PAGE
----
Death penalty involves killing criminals who commit crimes such as murder as a way of punishment. States should ban death penalty because it is cruel and unfair, wastes resources, is against the due process of law, and violates human rights. Countries should abolish death sentence/capital punishment.
Violation of Human Rights
Death penalty violates the standards of human rights. Human rights standards requires everyone to respect the life of other people and let them live without threats. Death penalty, however, takes away the life of the victims of this sentence. A 2011 article by Sangiorgio will help in understanding how death penalty violates human rights standards, and how numerous states have started shifting away from this sentence.
Death penalty if unfair and cruel
Death penalty is cruel and unfair based on race and ethnicity. Schweizer (2013) argues that capital punishment is unfair especially to the black people who live in the United States. Courts also pronounce this sentence based on the resources and benefits that they get from the plaintiff or the defendant. The article by schweizer (2013) will help in analyzing the cruelty and unfairness of capital punishment.
Death penalty wastes resources
Capital punishment wastes time, energy, and finances. Courts have to spend a lot of time and money while implementing death penalty. These resources would have been used in preventing crimes that are punished through death penalty. McLaughlin (2014) will help the research in understanding how death penalty wastes resources.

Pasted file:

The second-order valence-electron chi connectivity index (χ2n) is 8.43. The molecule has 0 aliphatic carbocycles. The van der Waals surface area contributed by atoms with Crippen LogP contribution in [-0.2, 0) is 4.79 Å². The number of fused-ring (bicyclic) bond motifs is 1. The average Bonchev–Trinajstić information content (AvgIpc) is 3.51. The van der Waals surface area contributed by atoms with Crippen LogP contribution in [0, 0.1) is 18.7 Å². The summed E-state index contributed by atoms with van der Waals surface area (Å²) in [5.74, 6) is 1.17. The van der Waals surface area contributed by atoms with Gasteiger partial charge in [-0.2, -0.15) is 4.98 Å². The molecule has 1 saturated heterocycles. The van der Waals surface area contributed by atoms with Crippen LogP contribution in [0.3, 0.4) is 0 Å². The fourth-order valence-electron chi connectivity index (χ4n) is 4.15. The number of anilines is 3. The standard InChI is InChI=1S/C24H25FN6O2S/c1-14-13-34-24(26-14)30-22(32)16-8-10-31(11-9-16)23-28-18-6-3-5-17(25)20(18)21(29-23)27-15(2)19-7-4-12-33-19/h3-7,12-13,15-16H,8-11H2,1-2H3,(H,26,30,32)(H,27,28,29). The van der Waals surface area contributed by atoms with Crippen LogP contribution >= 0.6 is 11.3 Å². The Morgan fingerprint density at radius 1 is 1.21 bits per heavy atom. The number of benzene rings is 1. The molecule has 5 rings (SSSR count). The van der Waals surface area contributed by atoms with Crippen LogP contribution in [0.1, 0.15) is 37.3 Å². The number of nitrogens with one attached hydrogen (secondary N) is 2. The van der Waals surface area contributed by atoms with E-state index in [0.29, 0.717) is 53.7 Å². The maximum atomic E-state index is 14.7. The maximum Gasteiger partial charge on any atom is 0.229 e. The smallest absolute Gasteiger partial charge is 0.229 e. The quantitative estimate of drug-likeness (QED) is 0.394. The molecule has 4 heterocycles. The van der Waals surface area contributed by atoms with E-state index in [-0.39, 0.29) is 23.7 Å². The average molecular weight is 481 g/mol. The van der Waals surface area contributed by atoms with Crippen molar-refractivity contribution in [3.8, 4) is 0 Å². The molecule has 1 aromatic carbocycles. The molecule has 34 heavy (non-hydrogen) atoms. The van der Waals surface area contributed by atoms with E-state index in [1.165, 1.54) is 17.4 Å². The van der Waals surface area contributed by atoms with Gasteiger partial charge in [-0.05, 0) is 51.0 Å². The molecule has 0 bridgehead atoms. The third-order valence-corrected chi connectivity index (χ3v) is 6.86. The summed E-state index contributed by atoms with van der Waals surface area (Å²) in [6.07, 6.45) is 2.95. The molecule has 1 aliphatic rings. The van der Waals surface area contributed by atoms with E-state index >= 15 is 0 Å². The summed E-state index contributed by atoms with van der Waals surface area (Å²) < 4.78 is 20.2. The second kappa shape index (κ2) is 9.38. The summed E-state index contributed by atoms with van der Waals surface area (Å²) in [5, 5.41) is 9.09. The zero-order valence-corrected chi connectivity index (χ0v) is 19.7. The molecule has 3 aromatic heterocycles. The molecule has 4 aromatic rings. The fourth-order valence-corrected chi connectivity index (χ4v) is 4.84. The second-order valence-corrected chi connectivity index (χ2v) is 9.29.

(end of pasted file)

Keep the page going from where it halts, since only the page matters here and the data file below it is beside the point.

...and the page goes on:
Death penalty violates the due process of law
Capital punishment prevents defendants from enjoying the due process of the law. Since new laws are created every day, defendants should be allowed to benefit from the upcoming laws instead of taking away their lives. An article by Sarver (2013) will help in understanding how death penalty prevents victims from enjoying the due process of law.
Death penalty should be abolished because it is unfair, wastes time and money, is against human rights, and prevents victims from benefiting from the due process of the law.
McLaughlin, J. (2014). The price of justice: interest-convergence, cost, and the anti-death penalty movement. Northwestern University Law Review, 108(2), 675-710
Sangiorgio, C. (2011). The death penalty and public information on its use. International Review Of Law, Computers & Technology, 25(1/2),
Sarver Jr., V. (2013). A Due Process Challenge To The Constitutionality Of The Death Penalty In The United States. Amicus Journal, (30), 18-21.
Schweizer, J. (2013). Racial Disparity in Capital Punishment and its Impact on Family Members of Capital Defendants. Journal of Evidence-Based Social Work, 10(2), 91-99.